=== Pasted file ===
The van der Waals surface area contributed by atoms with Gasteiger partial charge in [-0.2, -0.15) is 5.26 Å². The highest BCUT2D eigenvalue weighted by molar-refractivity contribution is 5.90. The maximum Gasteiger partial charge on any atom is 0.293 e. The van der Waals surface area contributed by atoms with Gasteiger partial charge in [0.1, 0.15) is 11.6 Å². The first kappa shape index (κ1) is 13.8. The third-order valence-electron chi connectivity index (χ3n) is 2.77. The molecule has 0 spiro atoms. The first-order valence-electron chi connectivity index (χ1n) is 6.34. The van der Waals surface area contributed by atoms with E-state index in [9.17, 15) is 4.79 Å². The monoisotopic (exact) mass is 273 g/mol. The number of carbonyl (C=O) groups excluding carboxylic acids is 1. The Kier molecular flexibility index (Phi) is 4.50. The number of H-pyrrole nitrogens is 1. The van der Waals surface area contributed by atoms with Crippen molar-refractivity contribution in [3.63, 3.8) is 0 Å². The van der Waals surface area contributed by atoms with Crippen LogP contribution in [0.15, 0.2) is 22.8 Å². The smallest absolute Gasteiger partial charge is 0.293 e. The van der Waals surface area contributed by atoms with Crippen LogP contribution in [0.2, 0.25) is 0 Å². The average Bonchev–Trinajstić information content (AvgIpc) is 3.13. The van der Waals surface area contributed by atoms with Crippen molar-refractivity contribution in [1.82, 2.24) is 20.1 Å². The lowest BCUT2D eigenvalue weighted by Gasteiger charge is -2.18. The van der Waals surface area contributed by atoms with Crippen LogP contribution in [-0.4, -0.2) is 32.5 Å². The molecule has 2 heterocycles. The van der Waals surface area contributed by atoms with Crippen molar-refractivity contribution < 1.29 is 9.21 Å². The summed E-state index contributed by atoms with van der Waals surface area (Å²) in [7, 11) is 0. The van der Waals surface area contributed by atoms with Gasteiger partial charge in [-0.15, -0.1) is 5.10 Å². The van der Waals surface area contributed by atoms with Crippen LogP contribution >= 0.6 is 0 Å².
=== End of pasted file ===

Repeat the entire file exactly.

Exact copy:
The van der Waals surface area contributed by atoms with Gasteiger partial charge in [-0.2, -0.15) is 5.26 Å². The highest BCUT2D eigenvalue weighted by molar-refractivity contribution is 5.90. The maximum Gasteiger partial charge on any atom is 0.293 e. The van der Waals surface area contributed by atoms with Gasteiger partial charge in [0.1, 0.15) is 11.6 Å². The first kappa shape index (κ1) is 13.8. The third-order valence-electron chi connectivity index (χ3n) is 2.77. The molecule has 0 spiro atoms. The first-order valence-electron chi connectivity index (χ1n) is 6.34. The van der Waals surface area contributed by atoms with E-state index in [9.17, 15) is 4.79 Å². The monoisotopic (exact) mass is 273 g/mol. The number of carbonyl (C=O) groups excluding carboxylic acids is 1. The Kier molecular flexibility index (Phi) is 4.50. The number of H-pyrrole nitrogens is 1. The van der Waals surface area contributed by atoms with Crippen molar-refractivity contribution in [3.63, 3.8) is 0 Å². The van der Waals surface area contributed by atoms with Crippen LogP contribution in [0.15, 0.2) is 22.8 Å². The smallest absolute Gasteiger partial charge is 0.293 e. The van der Waals surface area contributed by atoms with Crippen LogP contribution in [0.2, 0.25) is 0 Å². The average Bonchev–Trinajstić information content (AvgIpc) is 3.13. The van der Waals surface area contributed by atoms with Crippen molar-refractivity contribution in [1.82, 2.24) is 20.1 Å². The lowest BCUT2D eigenvalue weighted by Gasteiger charge is -2.18. The van der Waals surface area contributed by atoms with Crippen LogP contribution in [-0.4, -0.2) is 32.5 Å². The molecule has 2 heterocycles. The van der Waals surface area contributed by atoms with Crippen molar-refractivity contribution < 1.29 is 9.21 Å². The summed E-state index contributed by atoms with van der Waals surface area (Å²) in [7, 11) is 0. The van der Waals surface area contributed by atoms with Gasteiger partial charge in [-0.15, -0.1) is 5.10 Å². The van der Waals surface area contributed by atoms with Crippen LogP contribution >= 0.6 is 0 Å².